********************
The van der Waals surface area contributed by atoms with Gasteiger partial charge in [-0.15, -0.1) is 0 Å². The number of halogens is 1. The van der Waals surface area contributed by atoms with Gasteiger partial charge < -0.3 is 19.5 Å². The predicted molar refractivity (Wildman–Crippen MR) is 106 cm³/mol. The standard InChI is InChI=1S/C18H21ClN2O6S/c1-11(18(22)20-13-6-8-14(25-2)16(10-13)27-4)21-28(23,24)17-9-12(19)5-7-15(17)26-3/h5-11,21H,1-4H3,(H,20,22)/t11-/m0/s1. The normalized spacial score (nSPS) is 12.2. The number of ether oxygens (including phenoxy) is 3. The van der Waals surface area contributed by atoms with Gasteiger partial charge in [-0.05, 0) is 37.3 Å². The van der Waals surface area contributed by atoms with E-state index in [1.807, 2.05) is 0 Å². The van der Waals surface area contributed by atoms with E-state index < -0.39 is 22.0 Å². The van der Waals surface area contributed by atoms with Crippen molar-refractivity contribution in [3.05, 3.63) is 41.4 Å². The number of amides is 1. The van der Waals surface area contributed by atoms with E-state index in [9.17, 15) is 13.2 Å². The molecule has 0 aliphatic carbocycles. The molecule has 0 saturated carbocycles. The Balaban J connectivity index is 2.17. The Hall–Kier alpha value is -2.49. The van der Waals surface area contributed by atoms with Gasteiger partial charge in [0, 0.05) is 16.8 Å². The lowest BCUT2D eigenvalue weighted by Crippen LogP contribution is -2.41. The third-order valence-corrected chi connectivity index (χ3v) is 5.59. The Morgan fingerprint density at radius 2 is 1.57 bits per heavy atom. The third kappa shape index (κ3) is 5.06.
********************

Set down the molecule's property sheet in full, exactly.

The van der Waals surface area contributed by atoms with Gasteiger partial charge in [-0.15, -0.1) is 0 Å². The number of halogens is 1. The van der Waals surface area contributed by atoms with Gasteiger partial charge < -0.3 is 19.5 Å². The predicted molar refractivity (Wildman–Crippen MR) is 106 cm³/mol. The standard InChI is InChI=1S/C18H21ClN2O6S/c1-11(18(22)20-13-6-8-14(25-2)16(10-13)27-4)21-28(23,24)17-9-12(19)5-7-15(17)26-3/h5-11,21H,1-4H3,(H,20,22)/t11-/m0/s1. The normalized spacial score (nSPS) is 12.2. The number of ether oxygens (including phenoxy) is 3. The van der Waals surface area contributed by atoms with Gasteiger partial charge in [-0.05, 0) is 37.3 Å². The van der Waals surface area contributed by atoms with E-state index in [1.807, 2.05) is 0 Å². The van der Waals surface area contributed by atoms with E-state index < -0.39 is 22.0 Å². The van der Waals surface area contributed by atoms with Crippen molar-refractivity contribution in [3.05, 3.63) is 41.4 Å². The number of amides is 1. The van der Waals surface area contributed by atoms with E-state index in [9.17, 15) is 13.2 Å². The molecule has 0 aliphatic carbocycles. The molecule has 0 saturated carbocycles. The Balaban J connectivity index is 2.17. The Hall–Kier alpha value is -2.49. The van der Waals surface area contributed by atoms with Gasteiger partial charge in [0, 0.05) is 16.8 Å². The lowest BCUT2D eigenvalue weighted by Crippen LogP contribution is -2.41. The third-order valence-corrected chi connectivity index (χ3v) is 5.59. The Morgan fingerprint density at radius 2 is 1.57 bits per heavy atom. The third kappa shape index (κ3) is 5.06.